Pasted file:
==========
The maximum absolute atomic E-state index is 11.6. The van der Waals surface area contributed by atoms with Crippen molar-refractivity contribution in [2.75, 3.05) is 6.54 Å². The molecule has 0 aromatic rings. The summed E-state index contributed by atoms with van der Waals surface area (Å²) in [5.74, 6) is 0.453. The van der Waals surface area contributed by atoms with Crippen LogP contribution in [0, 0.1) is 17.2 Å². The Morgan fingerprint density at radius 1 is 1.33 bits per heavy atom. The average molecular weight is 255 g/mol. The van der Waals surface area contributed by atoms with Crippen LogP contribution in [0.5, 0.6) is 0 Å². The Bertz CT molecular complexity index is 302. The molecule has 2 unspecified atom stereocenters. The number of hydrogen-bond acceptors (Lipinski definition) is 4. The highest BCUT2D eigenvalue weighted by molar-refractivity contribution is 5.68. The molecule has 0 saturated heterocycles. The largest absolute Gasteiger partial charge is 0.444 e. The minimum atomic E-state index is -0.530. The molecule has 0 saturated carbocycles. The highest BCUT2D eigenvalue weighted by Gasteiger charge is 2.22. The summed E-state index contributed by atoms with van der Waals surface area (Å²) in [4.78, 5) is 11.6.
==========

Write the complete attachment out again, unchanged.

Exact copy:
The maximum absolute atomic E-state index is 11.6. The van der Waals surface area contributed by atoms with Crippen molar-refractivity contribution in [2.75, 3.05) is 6.54 Å². The molecule has 0 aromatic rings. The summed E-state index contributed by atoms with van der Waals surface area (Å²) in [5.74, 6) is 0.453. The van der Waals surface area contributed by atoms with Crippen LogP contribution in [0, 0.1) is 17.2 Å². The Morgan fingerprint density at radius 1 is 1.33 bits per heavy atom. The average molecular weight is 255 g/mol. The van der Waals surface area contributed by atoms with Crippen LogP contribution in [0.5, 0.6) is 0 Å². The Bertz CT molecular complexity index is 302. The molecule has 2 unspecified atom stereocenters. The number of hydrogen-bond acceptors (Lipinski definition) is 4. The highest BCUT2D eigenvalue weighted by molar-refractivity contribution is 5.68. The molecule has 0 saturated heterocycles. The largest absolute Gasteiger partial charge is 0.444 e. The minimum atomic E-state index is -0.530. The molecule has 0 saturated carbocycles. The highest BCUT2D eigenvalue weighted by Gasteiger charge is 2.22. The summed E-state index contributed by atoms with van der Waals surface area (Å²) in [4.78, 5) is 11.6.